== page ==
Background Advance care planning (ACP) is becoming part of routine care in most chronic, life limiting conditions. Barriers to implementation in the dialysis unit include lack of privacy, and the perception of singling people out for an ‘end of lifecare’ discussion. Few patients have robust plans in place.
Aim To normalise the process of ACP and embed it into unit practice for dialysis patients; improve uptake of ACP and identify substitute decision maker; ensure current plans are valid, and evaluate patient satisfaction by questionnaire.
Methods Nurse champions, the Nurse Practitioner and the social worker speak to each patient in the dialysis unit every six months and offer the hospital ACP brochure with a brief discussion and explanation of the process. The social worker incorporates ACP into discussions with patients who have complex needs. Prior to each ACP review, staff meet to allocate patient contacts and a record is kept of discussions and outcomes. A questionnaire was used to solicit patient feedback regarding the process.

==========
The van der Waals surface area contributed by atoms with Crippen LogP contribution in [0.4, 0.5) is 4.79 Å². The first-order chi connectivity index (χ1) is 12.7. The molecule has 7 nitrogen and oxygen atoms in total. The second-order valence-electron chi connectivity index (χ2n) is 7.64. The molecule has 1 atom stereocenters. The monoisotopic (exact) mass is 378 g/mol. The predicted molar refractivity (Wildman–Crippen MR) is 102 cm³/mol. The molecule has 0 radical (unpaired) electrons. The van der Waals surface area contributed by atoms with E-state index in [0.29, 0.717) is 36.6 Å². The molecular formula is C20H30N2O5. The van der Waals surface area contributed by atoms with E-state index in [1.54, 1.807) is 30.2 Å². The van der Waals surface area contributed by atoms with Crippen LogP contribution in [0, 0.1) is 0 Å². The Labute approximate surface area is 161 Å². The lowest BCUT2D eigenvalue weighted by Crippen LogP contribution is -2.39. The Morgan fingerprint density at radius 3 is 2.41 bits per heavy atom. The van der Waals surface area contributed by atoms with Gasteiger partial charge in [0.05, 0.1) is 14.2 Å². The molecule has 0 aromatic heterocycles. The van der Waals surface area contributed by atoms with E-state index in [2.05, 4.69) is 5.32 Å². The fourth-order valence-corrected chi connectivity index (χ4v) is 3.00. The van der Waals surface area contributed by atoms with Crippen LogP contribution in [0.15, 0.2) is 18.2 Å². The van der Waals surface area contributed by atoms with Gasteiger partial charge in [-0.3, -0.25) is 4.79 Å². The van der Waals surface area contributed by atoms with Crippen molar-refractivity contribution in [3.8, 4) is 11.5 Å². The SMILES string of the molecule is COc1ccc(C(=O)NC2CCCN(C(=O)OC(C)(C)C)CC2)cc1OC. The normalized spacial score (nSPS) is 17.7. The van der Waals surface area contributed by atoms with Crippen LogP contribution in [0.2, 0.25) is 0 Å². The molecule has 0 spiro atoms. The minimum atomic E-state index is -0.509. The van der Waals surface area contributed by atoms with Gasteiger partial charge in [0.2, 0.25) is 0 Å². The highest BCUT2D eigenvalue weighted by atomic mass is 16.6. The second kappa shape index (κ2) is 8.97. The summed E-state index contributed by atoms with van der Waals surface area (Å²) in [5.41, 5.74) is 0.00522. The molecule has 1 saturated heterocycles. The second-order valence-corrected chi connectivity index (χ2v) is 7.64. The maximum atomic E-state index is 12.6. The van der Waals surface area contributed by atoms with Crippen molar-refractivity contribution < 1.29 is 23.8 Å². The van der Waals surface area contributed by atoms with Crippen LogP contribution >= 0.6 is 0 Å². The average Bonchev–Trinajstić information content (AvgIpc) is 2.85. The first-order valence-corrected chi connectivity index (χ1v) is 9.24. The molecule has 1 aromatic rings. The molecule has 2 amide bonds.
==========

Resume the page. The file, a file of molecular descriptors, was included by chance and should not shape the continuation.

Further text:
Results Patients are more familiar with the process of ACP and comfortable with the regular presentation of information. Some avail themselves of the formal ACP process and/or appoint a Medical Power of Attorney.
Discussion The identity of substitute decision makers and facilitation of discussion within families has been a key outcome of this process.
Conclusion Linking ACP with other routine events (regular blood tests) in the dialysis unit has made the process more palatable and provides information to be drawn on at need.
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